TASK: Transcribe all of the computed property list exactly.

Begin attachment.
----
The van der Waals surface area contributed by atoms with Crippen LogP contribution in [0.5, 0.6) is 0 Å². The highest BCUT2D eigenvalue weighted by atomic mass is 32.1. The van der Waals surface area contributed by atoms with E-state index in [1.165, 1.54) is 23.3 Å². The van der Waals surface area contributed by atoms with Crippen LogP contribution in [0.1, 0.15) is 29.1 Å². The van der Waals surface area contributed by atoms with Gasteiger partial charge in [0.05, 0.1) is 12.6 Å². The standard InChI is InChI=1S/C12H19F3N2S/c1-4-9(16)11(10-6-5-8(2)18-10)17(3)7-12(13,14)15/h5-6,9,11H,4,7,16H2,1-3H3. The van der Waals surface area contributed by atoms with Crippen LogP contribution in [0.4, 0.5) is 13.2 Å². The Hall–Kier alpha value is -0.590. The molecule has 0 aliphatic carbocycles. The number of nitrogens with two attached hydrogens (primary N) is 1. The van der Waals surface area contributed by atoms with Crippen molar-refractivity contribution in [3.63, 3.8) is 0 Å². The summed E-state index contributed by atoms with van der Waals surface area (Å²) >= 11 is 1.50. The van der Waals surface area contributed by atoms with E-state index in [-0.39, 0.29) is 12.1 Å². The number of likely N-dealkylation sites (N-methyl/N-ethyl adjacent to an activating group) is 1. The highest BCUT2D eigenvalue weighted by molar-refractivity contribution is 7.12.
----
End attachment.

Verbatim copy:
The van der Waals surface area contributed by atoms with Crippen LogP contribution in [0.5, 0.6) is 0 Å². The highest BCUT2D eigenvalue weighted by atomic mass is 32.1. The van der Waals surface area contributed by atoms with E-state index in [1.165, 1.54) is 23.3 Å². The van der Waals surface area contributed by atoms with Crippen LogP contribution in [0.1, 0.15) is 29.1 Å². The van der Waals surface area contributed by atoms with Gasteiger partial charge in [0.05, 0.1) is 12.6 Å². The standard InChI is InChI=1S/C12H19F3N2S/c1-4-9(16)11(10-6-5-8(2)18-10)17(3)7-12(13,14)15/h5-6,9,11H,4,7,16H2,1-3H3. The van der Waals surface area contributed by atoms with Crippen LogP contribution in [0.4, 0.5) is 13.2 Å². The Hall–Kier alpha value is -0.590. The molecule has 0 aliphatic carbocycles. The number of nitrogens with two attached hydrogens (primary N) is 1. The van der Waals surface area contributed by atoms with Crippen molar-refractivity contribution in [3.63, 3.8) is 0 Å². The summed E-state index contributed by atoms with van der Waals surface area (Å²) >= 11 is 1.50. The van der Waals surface area contributed by atoms with E-state index in [-0.39, 0.29) is 12.1 Å². The number of likely N-dealkylation sites (N-methyl/N-ethyl adjacent to an activating group) is 1. The highest BCUT2D eigenvalue weighted by molar-refractivity contribution is 7.12.